Have you ever wondered whether you snoring could mean something else? If not, you should. Sleep apnea is a very serious sleeping disorder which is identified by periods of pause in breathing while a person is asleep. A person suffering from this disorder, will have breathing that abruptly stops and then after a pause, starts again. The pause in the breathing cycle is called an apnea, hence the name of the disorder. These pauses are variable in length ranging mildly to a few seconds and, more dangerously to minutes. The condition is an ongoing one and depending on the pauses of his breathing cycle a person may continuously move in and out of deep sleep, thus giving for a poor quality of sleep causing tiredness in the day time.
People suffering from this condition will be loud snorers. They will tend to feel extremely tired even though, in theory they got a good night’s sleep. The lack of sound sleep will cause the person to suffer from fatigue, leading to drowsiness and a drop in overall alertness. The condition may take its toll over the period of time, as every pause is essentially a stop in the flow of oxygen to the body. When left untreated sleep apnea has proven links to diabetes, heart problems and depression.
Sleep apnea often goes undiagnosed, as people with the condition may not realize that they suffer from this when awake, much like snoring. Only an observing person who can see the patterns and the breaks in breathing can alert the person towards his condition. There are three main types of sleep apnea all of which have similar effects but their method of action is different. The most rampant variant is called Obstructive sleep apnea (OSA), in this there is a physical impediment to the air flow despite a working respiratory system, resulting in snoring. The throat muscles due to the effect of gravity and the relaxed muscle tone during sleep collapse and act like an impediment. The snoring sound is caused by the breath of air trying to make its way around the impediment.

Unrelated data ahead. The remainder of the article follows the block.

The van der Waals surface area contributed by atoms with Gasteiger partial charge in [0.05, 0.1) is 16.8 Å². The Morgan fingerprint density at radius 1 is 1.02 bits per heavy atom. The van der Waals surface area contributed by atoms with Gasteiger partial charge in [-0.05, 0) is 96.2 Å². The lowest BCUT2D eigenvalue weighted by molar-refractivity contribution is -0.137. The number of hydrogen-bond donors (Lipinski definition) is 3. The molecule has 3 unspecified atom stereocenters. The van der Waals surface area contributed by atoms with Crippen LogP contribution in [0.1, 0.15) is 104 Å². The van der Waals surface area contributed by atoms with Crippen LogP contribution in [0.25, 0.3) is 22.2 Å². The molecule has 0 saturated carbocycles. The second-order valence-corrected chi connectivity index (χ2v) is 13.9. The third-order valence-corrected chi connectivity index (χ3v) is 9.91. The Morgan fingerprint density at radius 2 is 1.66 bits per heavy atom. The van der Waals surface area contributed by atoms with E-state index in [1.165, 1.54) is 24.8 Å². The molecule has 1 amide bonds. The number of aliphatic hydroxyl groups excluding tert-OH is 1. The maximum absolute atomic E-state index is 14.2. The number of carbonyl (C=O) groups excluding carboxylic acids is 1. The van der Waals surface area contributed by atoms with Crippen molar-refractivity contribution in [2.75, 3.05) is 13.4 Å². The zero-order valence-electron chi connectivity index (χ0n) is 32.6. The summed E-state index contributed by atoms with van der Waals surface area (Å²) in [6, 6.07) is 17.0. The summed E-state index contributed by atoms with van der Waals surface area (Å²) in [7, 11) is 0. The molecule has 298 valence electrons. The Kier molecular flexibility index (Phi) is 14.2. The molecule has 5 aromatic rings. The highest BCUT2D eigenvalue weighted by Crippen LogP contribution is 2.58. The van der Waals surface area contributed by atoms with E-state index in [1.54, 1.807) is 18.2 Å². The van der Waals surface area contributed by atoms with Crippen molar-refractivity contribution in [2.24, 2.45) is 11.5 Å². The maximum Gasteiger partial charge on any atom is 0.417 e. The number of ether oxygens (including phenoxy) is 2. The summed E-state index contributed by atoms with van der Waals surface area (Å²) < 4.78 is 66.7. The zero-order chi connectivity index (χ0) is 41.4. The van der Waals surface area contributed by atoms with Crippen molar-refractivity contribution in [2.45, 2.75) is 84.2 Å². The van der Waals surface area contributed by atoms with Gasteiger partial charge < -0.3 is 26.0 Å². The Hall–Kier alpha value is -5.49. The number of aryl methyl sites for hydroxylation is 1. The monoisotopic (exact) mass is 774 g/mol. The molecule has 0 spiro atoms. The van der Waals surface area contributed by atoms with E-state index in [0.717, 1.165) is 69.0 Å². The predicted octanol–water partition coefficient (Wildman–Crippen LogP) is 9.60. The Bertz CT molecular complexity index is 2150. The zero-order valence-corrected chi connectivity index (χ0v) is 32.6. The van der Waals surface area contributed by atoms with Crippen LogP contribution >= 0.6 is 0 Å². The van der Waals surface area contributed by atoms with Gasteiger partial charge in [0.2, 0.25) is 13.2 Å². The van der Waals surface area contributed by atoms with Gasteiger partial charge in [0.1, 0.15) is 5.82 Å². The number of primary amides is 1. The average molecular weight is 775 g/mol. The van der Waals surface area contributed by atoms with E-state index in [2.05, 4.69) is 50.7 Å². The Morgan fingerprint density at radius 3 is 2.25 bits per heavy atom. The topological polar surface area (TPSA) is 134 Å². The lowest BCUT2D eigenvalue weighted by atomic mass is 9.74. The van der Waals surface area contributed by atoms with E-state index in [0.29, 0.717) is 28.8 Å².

The second type of sleep apnea is known as Central sleep apnea (CSA), the lapse in normal breathing is because of impairments which prevent the brain from sending the correct signals to sustain the process of normal respiration. This form of the disorder is fairly rare and very dangerous. The third type of sleep apnea is called, Complex sleep apnea syndrome (CSAS). This condition has features of both OSA and CSA and comprises almost fifteen percent of all sleep apnea cases.
Sleep apnea is diagnosed by a test called the polysomnogram, this test electronically records the physical activities that take place during sleep. The patterns associated with sleep apnea can then be corroborated. Meanwhile the doctor may suggest methods to manage the condition by making changes in lifestyle. Obesity is one of the contributors of sleep apnea acquired later in life, losing weight can therefore do wonders. Lying on the side can also contribute to clear airways which can prevent obstruction.